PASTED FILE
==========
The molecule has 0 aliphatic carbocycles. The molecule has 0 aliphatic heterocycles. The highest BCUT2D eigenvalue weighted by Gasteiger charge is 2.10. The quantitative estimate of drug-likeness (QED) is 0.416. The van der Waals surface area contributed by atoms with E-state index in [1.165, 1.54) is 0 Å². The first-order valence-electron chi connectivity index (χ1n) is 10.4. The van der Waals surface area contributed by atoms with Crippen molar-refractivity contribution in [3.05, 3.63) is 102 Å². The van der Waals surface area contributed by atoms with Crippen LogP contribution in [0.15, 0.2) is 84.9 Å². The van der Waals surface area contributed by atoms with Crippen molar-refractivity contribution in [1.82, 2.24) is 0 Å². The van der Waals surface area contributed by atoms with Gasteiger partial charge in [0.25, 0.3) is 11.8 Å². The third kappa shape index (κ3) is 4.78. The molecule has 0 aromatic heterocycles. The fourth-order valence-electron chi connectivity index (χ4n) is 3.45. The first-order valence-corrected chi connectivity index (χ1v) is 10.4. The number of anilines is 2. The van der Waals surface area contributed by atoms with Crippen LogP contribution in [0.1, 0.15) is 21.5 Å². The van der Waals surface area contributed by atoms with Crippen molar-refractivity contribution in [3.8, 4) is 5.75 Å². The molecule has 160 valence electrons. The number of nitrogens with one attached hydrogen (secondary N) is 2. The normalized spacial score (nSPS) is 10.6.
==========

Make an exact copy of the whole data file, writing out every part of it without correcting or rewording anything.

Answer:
The molecule has 0 aliphatic carbocycles. The molecule has 0 aliphatic heterocycles. The highest BCUT2D eigenvalue weighted by Gasteiger charge is 2.10. The quantitative estimate of drug-likeness (QED) is 0.416. The van der Waals surface area contributed by atoms with E-state index in [1.165, 1.54) is 0 Å². The first-order valence-electron chi connectivity index (χ1n) is 10.4. The van der Waals surface area contributed by atoms with Crippen molar-refractivity contribution in [3.05, 3.63) is 102 Å². The van der Waals surface area contributed by atoms with Crippen LogP contribution in [0.15, 0.2) is 84.9 Å². The van der Waals surface area contributed by atoms with Crippen molar-refractivity contribution in [1.82, 2.24) is 0 Å². The van der Waals surface area contributed by atoms with Gasteiger partial charge in [0.25, 0.3) is 11.8 Å². The third kappa shape index (κ3) is 4.78. The molecule has 0 aromatic heterocycles. The fourth-order valence-electron chi connectivity index (χ4n) is 3.45. The first-order valence-corrected chi connectivity index (χ1v) is 10.4. The number of anilines is 2. The van der Waals surface area contributed by atoms with Crippen LogP contribution in [0.1, 0.15) is 21.5 Å². The van der Waals surface area contributed by atoms with Crippen molar-refractivity contribution in [3.8, 4) is 5.75 Å². The molecule has 160 valence electrons. The number of nitrogens with one attached hydrogen (secondary N) is 2. The normalized spacial score (nSPS) is 10.6.